“Well, I suppose you were able to transport the hairstylist. I guess it’s safe.” I followed him back into the oak tree he used, trying to keep up with the agile hound. When I finally reached the main trunk of the tree, he was sitting there waiting patiently for me. Then when he knew I had caught up, he fussed around with a leaf a little and then told me to start climbing down the tree. I reached the bottom after a while, but before climbing down from the final branch, waited for the dog. He soon joined me. He said to climb all the way down and watch my step. Unfortunately, the tree was pruned so that there weren’t enough branches to reach the ground. The dog told me to jump, and I decided that I would rather do that than stay in the tree and starve to death. The dog had planned ahead, and a net broke our fall. It was the strangest place I had ever seen. There were pieces of giant log everywhere. It was pretty, in a strange way. In front of me stood the cutest little elven boy I had ever seen. The ONLY little elven boy I had ever seen. But still cute. The dog walked up to him and dropped his head. “Master, I have found you another girl. She talks to me. She understands me.”
“And why is that important?” I asked. “I don’t know what talking to a dog has to do with this, and I don’t know why I can talk to the dog anyway.”
“See?” said the dog.
The elven boy nodded and slowly said to me, “Savva Chikik onvrse fonna.”
“Hello? I don’t speak elf, sorry.”
“She knows but the human lang,” The dog explained.
The boy gave a sharp nod. “Me say, only Chikik talk animals. Me no learn much Englisho. Rest of village speak Chikian. You must be Chiki? Or you not know? You taken from here?”
I looked around. It did look familiar.
The dog said, “I found this one in a tower. She was living on birdseed, apparently. If she was taken from here, it was about nine years ago.”
“Hmm. Copy me,” the boy told me. I followed his hand movements exactly. In my palm a small plant was growing. He told me to keep doing what I was doing. I eventually held a full-grown plant in my hand that looked exactly like his. He was pleased that we had the same type of plant. I didn’t know why until he performed a spell called Revive. The next thing I knew, my clothes were made of leaves, like his, and I was an elf. The boy explained that this happened a lot, actually, and I was put under a spell and put in the tower for political reasons. Ten years ago someone tried to kill me for my position in the village. I was once an elven princess. The Chiki that tried to kill me has been long since beheaded, so I need not worry. I realized now that the boy’s vocabulary had greatly improved, which he told me was because he was speaking his native language and I understood it like English. English! Now I knew why nobody had come to rescue me. I had been calling for help in English, not Italian! I was obviously thought to be a tourist who was exploring the ancient Roman tower!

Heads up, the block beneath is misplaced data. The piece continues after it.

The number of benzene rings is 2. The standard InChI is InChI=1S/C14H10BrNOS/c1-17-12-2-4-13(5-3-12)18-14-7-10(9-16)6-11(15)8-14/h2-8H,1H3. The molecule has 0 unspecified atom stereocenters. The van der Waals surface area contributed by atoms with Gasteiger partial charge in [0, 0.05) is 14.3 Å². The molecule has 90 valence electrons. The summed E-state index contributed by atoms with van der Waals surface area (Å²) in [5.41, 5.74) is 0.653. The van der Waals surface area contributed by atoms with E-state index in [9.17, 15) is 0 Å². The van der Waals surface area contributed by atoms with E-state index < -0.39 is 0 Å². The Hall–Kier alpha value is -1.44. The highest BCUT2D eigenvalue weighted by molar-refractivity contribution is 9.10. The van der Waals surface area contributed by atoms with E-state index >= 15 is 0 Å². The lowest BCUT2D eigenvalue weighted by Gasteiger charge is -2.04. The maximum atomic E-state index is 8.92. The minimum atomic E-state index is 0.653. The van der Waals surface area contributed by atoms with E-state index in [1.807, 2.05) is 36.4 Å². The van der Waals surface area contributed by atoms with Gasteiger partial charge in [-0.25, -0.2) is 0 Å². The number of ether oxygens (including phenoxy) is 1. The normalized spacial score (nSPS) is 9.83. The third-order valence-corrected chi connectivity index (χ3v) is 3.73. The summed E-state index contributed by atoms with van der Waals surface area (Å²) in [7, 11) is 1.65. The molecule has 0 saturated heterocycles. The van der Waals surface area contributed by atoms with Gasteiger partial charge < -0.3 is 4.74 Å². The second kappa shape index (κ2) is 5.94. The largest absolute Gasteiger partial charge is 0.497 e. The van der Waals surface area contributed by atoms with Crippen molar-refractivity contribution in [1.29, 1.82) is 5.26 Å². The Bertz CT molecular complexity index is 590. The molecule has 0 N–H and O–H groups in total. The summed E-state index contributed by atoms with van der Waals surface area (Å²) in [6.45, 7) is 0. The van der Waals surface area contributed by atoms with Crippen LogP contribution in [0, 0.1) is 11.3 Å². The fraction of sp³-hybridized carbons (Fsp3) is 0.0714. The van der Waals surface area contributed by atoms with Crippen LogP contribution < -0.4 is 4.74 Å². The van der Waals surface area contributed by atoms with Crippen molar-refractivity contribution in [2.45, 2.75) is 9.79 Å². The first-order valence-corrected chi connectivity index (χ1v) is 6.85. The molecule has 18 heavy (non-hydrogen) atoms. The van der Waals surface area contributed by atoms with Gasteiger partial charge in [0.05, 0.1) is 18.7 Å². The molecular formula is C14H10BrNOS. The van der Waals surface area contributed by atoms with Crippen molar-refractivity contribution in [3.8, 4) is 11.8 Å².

I now understood. I could understand the dog because I was once a Chiki, which I had figured out was what the elves called themselves. The dog, before, must only have had found human brides for his master, who either disliked him because the elf thing was too weird or maybe because he didn’t speak Italian. There must not be any single Chikik in the village. He was such a nice guy that even if he hadn’t been a prince, I would have married him.
So he found a small log and I enlarged it, suddenly remembering how to do so. No, I’m NOT telling! I also learned to drive the trees, like the dog. I’m not telling how to do that, either!
It turned out that the prince was a great poet, and he made a living out of it. I figured out I was very good at real estate and sold so many houses (both in the human world AND the village!) they had to enlarge the security dome around the Chikian world!
I mostly left law-making and things like that to my husband, but I was the judge of the court. It was a long and happy marraige, and I plan to live it out for my entire life, which, as an elf, will extend centuries from now.